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The Joy of Home Distilling is a complete guide for beginner and intermediate distillers. Readers will learn about every facet of distilling, from yeast styles and nutritional requirements to the different methods of distillation, types of equipment, and post-distillation processes. Author Rick Morris even includes his own recipes for different types of spirits and drinks.
By learning not just how to distill, but also what is happening at each step and why it is necessary, readers will be armed with the information they need to experiment with their own spirits and concoct their own recipes. Easy to understand even for a first-time distiller, The Joy of Home Distilling is sure to become your No. 1 distilling resource.
Topics covered include:
Root cellaring isn’t just for off-the-grid types or farmers with large gardens. Storing food makes good sense, both financially and environmentally. And root cellars can easily fit anywhere. In this intelligent, convincing book, authors Jennifer Megyesi and Geoff Hansen show how to make them part of every reader’s life.
A full-color, accessible primer on starting a backyard barnyard. When the going gets rough, the rough . . . start raising their own food. In the first full-color guide of its kind, author and small farm owner Laura Childs reveals exactly what it takes to start raising your own animals, including chickens, geese, goats, sheep, pigs and cows. Childs discusses what you can expect to harvest from your animals — from eggs to milk to meat to wool — based on her own real-life experiences. Whether you want to raise a few chickens for eggs alone, try your hand at a few goats with the aim of making your own cheese, or are looking to sustain your family and make some extra money from raising and selling beef, this is the book for you.
Childs offers general information for each breed and animal, from how to get started to what to feed and where to house the animals. This invaluable guide is the perfect first book for anyone interested in starting a backyard barnyard or a small farm — or simply dreaming about the idea. 100 color illustrations.
About the author
Laura Childs spent 30 years as a self-professed “downtown city girl” before breaking free from urban life when her daughter was born. Her website goodbyecitylife.com chronicles their adventures on her small, self-sustained farm in Ontario, Canada, where she raises goats, chickens, horses and other animals.
Recommended Product for Wiser Living: Today, more than ever before, our society is seeking ways to live more conscientiously. To help bring you the very best inspiration and information about greener, more sustainable lifestyles, MOTHER EARTH NEWS is recommending books to readers. For 40 years, MOTHER EARTH NEWS has been North America’s “Original Guide to Living Wisely,” creating books and magazines for people with a passion for self-reliance and a desire to live in harmony with nature.
When the going gets tough, the tough ... start raising their own food. In the first full-color guide of its kind, author and small farm owner Laura Childs reveals exactly what it takes to start raising your own animals, including chickens, geese, goats, sheep, pigs, and cows. Childs discusses what you can expect to harvest from your animals (from eggs to milk to meat to wool) based on her own real-life experiences. Whether you want to raise a few chickens for eggs alone, try your hand at a few goats with the intention of making your own cheese, or sustain your family and make some extra money from raising cows and selling beef, this is the book for you.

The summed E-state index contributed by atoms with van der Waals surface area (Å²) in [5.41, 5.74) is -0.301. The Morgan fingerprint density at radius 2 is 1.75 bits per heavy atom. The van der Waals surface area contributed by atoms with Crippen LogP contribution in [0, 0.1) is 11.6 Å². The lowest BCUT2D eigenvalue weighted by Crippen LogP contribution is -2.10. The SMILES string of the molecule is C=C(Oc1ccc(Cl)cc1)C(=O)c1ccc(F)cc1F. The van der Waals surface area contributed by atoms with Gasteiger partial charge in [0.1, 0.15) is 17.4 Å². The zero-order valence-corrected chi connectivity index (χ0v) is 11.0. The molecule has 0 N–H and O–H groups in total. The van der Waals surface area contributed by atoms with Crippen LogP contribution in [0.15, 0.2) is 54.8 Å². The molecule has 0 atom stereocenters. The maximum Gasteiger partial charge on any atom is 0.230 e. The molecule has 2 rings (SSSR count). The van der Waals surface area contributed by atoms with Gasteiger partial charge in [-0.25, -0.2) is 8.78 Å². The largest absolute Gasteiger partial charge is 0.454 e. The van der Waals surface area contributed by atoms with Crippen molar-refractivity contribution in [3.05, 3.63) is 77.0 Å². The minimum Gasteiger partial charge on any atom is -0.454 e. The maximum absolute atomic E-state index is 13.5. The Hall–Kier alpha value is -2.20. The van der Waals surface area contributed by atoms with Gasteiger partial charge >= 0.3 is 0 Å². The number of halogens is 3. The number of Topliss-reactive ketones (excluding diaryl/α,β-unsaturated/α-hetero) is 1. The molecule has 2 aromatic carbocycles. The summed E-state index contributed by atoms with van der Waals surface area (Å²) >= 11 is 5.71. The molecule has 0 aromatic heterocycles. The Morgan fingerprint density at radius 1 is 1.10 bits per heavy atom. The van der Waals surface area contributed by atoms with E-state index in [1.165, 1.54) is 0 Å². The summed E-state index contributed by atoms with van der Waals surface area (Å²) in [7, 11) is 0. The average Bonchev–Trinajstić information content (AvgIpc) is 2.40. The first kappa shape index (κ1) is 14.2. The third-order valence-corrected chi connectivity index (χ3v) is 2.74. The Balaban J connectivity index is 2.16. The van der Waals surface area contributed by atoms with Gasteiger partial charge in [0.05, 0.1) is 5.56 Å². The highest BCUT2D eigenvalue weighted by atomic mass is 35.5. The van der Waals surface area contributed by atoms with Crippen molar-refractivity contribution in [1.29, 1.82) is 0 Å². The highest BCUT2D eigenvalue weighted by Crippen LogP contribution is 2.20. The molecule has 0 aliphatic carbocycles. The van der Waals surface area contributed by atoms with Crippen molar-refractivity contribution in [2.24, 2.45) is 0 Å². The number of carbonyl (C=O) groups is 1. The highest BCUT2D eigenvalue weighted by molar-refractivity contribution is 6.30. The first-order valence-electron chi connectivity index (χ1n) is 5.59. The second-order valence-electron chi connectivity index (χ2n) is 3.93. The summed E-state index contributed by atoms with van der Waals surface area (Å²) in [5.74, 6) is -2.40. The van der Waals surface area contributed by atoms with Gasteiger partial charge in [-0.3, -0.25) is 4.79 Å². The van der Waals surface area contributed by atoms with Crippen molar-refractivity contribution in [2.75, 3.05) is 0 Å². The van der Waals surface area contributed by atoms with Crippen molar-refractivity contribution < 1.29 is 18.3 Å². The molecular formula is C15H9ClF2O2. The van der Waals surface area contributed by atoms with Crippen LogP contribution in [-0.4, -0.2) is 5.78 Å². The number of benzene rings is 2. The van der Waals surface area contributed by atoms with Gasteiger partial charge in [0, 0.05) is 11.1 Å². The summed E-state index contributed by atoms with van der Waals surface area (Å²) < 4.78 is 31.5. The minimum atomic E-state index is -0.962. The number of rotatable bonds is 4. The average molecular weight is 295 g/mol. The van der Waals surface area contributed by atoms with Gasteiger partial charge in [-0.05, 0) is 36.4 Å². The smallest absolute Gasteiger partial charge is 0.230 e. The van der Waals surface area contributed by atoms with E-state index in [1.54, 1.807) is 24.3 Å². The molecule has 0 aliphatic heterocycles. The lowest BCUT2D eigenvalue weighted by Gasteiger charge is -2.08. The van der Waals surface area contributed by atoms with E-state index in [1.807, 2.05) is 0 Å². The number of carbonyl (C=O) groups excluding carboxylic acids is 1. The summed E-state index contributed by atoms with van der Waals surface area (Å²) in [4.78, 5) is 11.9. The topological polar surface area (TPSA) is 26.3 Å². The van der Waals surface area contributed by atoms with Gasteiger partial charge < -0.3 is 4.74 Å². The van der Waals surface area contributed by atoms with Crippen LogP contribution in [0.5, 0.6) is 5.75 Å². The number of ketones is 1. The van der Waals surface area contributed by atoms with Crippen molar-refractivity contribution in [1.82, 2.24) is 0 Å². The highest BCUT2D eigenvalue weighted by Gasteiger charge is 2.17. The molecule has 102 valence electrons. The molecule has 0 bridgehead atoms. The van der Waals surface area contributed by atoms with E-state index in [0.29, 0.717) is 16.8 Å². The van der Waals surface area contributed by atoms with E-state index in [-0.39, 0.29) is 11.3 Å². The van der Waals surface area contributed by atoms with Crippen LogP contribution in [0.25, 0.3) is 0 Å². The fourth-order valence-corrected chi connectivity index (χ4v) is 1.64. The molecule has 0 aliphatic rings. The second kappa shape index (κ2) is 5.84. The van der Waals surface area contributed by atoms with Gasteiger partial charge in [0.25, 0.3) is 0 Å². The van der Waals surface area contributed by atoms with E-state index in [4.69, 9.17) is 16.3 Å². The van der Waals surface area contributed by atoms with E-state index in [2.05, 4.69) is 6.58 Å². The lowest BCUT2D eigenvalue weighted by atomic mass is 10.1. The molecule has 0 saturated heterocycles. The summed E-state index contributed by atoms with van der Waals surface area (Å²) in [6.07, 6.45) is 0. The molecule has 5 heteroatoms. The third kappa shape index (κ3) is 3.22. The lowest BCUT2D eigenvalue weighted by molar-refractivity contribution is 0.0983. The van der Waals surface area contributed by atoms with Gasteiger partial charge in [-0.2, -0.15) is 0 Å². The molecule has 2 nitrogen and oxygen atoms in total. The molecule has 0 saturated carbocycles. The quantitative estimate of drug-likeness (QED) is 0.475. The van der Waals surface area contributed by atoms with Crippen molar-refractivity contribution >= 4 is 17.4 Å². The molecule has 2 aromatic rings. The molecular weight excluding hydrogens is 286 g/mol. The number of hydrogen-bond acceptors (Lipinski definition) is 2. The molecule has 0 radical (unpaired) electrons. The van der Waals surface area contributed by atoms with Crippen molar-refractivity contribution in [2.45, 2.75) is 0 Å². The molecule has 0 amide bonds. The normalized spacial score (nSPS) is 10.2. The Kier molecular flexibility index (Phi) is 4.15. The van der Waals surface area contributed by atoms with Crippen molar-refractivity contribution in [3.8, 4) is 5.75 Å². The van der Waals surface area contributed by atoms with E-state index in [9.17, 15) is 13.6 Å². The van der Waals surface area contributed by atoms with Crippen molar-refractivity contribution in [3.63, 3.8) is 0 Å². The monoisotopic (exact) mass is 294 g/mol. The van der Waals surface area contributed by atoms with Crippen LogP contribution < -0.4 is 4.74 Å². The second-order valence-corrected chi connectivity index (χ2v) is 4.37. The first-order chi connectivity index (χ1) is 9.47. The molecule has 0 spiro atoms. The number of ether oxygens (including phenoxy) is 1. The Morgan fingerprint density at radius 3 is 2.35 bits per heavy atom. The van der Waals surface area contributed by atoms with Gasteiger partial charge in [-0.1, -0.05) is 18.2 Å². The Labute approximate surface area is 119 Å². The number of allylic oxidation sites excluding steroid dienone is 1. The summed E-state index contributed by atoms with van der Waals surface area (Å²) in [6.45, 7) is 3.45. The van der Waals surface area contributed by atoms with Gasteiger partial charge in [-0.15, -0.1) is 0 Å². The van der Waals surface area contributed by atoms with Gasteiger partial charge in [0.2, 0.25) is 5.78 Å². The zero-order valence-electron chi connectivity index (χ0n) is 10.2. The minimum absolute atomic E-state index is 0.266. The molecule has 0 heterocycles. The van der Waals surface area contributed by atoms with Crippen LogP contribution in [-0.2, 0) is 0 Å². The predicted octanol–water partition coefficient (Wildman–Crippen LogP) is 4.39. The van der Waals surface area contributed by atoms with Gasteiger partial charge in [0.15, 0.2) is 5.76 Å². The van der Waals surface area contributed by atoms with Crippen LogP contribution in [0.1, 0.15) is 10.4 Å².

Childs explains how to get started and everything you need to know about successfully raising each animal, including:
This invaluable guide is the perfect first book for anyone interested in starting a backyard barnyard or a small farm (or simply dreaming about the idea).
What’s not to love about goats? They will feed you, clean up the overgrown mess in the fields, and take long hikes with you while carrying your supplies. They will make you laugh when you’re sad, provide extra income for even the smallest farm, carry you to town and back in a little cart, and perhaps best of all, they will gaze upon your face with earnest adoration.
If you have dreams of becoming a goat farmer, The Joy of Keeping Goats can help you turn that dream into a reality. In this comprehensive manual, you’ll learn about the different goat breeds, as well as everything from goat housing systems to feeding, health, and breeding.
For those who are excited about the prospect of keeping goats for their deliciously sweet milk and low-fat, nutritious meat, author Laura Childs walks you through the milking process, and then offers suggestions for what to do with all that milk (Goat milk feta cheese, anyone?), and provides a recipe for curried goat, a traditional Caribbean dish.
As you embark on this adventure, you’ll discover the joy in keeping goats, learning about their care, and getting to know each goat’s individual personality.
He had led the posse for miles through the desert, but now Matt Keelock was growing desperate. He was worried about Kristina. His trip to the town of Freedom for supplies had ended in a shoot-out. If caught, he would hang. Even though Kris could handle a horse and rifle as well as most men, the possibility of Oskar Neerland’s finding her made Matt’s blood run cold. He knew that the violent and obsessive Neerland, publicly embarrassed when Matt had stepped in and stolen Kris away, would try to kill them both if given half a chance. Matt tried to convince himself that Neerland had returned to the East. But Matt was wrong. Miles away in the town of Freedom, Oskar Neerland was accepting a new job. In his first duty as marshal, he would lead the posse that was tracking down Matt Keelock.
Paradigm-shifting, The Kitchen Ecosystem will change how we think about food and cooking. Designed to create and use ingredients that maximize flavor, these 400 recipes are derived from 40 common ingredients–from asparagus to fish to zucchini–used at each stage of its “life cycle”: fresh, preserved and in a main dish.